Macquarie egyptologist shortlisted for higher education's 'Oscars'
Page last published: 15 Sep 2015
Dr Jana Jones' research project, which has rewritten the history of Egyptian mummification, has been shortlisted in the International Collaboration of the Year category in the 2015 Times Higher Education (THE) awards.
Dr Jones, a Research Fellow at Macquarie University's Department of Ancient History, worked with Dr Stephen Buckley of the Department of Archaeology and BioArCh, the Departments of Archaeology, Biology and Chemistry at the University of York, and discovered new evidence suggesting that the origins of mummification started in ancient Egypt 1500 years earlier than previously thought.
Prior to Dr Jana Jones' research, no evidence had been found indicating mummification techniques were in use during the Prehistoric period, about 4300 BC. Dr Jones, with Mr Ron Oldfield from Macquarie's Department of Biological Sciences, used a suite of microscopical techniques to analyse linen bandages and search for the presence of embalming agents. Biochemical analysis by Dr Buckley showed that these embalming agents were in fact complex 'recipes' comprised of rare, imported ingredients.
The scientific findings published by Dr Jones, Dr Stephen Buckley, and York's BioArCh facility push back the origins of a central and vital facet of ancient Egyptian culture by over a millennium.
The pioneering research has fed into Dr Jones' current project exploring the origins and development of mummification.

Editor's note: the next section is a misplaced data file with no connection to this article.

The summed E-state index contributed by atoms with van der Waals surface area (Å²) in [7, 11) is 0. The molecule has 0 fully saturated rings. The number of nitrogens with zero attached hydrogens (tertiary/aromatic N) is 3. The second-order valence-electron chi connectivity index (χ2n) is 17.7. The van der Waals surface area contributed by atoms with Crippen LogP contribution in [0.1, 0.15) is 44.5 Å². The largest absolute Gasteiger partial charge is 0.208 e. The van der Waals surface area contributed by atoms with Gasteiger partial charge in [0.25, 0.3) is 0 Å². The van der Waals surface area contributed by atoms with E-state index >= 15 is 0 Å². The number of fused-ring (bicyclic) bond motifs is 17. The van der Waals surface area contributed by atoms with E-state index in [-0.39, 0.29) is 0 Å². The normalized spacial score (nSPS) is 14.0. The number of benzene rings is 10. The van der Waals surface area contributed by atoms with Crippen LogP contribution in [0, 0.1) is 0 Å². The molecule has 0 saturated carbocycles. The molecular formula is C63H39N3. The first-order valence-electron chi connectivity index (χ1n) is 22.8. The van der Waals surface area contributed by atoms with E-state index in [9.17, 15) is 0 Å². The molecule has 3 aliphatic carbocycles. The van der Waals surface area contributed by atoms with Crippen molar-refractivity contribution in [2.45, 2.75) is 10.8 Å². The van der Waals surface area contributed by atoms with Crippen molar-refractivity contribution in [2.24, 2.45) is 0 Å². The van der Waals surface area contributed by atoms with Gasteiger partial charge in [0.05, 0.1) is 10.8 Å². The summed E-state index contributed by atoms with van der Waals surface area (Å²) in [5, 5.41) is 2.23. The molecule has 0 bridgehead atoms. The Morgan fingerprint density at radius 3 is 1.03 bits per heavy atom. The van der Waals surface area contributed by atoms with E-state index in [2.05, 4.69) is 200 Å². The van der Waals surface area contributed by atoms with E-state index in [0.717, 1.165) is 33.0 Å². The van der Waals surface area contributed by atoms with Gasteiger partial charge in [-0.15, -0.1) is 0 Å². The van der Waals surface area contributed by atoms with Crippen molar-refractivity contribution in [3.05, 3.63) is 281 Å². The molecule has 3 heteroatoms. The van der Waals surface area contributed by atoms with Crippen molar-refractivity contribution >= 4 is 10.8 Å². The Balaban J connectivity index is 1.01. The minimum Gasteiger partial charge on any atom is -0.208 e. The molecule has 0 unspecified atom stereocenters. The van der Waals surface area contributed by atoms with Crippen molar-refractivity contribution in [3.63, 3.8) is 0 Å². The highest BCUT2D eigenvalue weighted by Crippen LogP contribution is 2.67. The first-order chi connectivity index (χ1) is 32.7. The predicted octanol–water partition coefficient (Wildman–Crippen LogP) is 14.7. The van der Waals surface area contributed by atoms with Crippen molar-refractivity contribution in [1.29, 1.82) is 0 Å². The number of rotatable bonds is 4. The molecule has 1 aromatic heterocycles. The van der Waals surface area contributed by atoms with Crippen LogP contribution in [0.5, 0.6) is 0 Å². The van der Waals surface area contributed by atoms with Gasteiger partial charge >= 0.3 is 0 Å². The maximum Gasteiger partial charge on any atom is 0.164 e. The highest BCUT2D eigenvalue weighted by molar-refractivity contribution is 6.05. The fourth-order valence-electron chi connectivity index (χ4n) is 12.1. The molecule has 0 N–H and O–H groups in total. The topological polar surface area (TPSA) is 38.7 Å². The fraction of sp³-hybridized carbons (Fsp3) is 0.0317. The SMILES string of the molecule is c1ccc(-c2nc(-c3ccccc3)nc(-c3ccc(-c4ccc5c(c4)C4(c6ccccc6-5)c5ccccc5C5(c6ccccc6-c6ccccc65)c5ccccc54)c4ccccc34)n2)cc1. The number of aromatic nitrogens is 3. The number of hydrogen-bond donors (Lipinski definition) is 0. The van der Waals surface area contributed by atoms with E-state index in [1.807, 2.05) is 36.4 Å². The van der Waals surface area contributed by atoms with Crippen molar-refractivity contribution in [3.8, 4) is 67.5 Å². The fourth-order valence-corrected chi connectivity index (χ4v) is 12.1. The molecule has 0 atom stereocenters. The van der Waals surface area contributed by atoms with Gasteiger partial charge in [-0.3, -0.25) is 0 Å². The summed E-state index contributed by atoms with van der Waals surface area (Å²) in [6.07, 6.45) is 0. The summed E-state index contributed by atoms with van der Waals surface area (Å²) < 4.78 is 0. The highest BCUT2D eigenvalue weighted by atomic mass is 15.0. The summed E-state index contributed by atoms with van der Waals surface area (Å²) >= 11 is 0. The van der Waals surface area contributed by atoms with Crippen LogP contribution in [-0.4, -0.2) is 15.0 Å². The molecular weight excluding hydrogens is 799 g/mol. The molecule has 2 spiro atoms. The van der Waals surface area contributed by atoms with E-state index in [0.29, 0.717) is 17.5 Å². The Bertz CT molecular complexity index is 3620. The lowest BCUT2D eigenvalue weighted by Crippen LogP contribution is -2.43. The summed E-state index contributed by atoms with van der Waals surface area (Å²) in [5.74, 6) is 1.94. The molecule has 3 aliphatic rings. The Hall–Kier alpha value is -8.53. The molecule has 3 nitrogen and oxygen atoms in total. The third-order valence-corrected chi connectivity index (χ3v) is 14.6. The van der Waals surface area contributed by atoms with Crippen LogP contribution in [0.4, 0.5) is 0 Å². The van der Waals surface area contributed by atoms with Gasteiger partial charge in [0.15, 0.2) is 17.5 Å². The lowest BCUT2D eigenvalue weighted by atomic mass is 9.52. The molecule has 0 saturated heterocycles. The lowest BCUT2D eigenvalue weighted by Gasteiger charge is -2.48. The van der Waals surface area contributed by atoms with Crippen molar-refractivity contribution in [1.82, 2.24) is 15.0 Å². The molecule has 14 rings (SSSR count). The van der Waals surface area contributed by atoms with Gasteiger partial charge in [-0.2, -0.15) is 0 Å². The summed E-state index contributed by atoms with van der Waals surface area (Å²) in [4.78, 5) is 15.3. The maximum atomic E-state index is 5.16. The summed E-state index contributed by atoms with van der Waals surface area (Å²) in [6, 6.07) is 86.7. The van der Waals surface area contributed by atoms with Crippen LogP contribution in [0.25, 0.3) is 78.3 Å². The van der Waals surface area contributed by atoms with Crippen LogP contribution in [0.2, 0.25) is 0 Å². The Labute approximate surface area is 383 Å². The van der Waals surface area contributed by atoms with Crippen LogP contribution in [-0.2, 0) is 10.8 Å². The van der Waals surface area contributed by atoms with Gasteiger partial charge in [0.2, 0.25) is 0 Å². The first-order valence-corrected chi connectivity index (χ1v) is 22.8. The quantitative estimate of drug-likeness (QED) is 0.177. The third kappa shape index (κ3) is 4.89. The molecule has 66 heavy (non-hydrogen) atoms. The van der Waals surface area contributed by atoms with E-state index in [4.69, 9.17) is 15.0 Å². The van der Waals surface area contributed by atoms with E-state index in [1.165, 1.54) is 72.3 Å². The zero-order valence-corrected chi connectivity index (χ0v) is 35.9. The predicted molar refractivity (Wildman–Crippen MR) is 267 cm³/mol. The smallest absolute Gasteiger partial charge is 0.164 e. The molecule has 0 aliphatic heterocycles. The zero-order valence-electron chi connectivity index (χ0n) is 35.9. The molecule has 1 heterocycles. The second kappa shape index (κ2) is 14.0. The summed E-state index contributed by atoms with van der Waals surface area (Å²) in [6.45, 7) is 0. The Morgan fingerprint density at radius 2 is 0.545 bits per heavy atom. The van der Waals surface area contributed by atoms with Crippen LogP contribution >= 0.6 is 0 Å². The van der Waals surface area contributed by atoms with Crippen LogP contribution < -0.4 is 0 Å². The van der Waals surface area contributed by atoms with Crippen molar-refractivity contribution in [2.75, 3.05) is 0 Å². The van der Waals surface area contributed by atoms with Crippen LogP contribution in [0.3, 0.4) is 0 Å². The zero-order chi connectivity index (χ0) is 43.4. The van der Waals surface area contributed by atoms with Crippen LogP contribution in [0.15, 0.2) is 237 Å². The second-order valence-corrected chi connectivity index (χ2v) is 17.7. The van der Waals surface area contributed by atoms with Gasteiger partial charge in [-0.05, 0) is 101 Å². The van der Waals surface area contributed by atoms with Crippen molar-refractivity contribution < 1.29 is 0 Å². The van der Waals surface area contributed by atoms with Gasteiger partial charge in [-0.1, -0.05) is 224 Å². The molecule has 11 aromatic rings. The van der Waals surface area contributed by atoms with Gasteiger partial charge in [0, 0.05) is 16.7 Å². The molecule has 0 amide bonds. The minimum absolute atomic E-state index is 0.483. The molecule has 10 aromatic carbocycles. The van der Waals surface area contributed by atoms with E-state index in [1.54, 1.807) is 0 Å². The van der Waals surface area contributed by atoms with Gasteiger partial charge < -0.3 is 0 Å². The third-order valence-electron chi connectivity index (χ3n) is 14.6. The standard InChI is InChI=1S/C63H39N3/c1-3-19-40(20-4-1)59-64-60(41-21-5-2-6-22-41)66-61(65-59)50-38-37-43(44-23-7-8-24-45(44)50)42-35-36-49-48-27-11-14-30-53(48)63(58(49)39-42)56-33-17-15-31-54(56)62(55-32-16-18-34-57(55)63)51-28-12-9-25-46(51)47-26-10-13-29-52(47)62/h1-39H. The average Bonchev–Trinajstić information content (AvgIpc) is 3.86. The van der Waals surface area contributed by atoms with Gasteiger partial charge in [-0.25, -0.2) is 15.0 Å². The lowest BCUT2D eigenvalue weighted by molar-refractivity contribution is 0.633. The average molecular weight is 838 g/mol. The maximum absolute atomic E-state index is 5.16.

Said Dr Jones on the shortlisting: "I have been overwhelmed by this announcement. To receive international acknowledgement for interdisciplinary research between the humanities and the sciences in such an iconic symbol of higher education as THE, is a gratifying achievement. Even to be shortlisted is in itself significant."
Professor Sakkie Pretorius, Deputy Vice Chancellor (Research), said: "Dr Jones' work has fundamentally changed our understanding of Ancient Egyptian burial practices. This is another example of a Macquarie University researcher engaging as a world-recognised research collaborator to deliver world-changing impact."
The THE Awards are widely recognised as the 'Oscars' of the higher education sector, each year attracting hundreds of entries.
The winners will be revealed at an awards evening in London on Thursday 26 November 2015.
The original research paper can be accessed here: Evidence for Prehistoric Origins of Egyptian Mummification in Late Neolithic Burials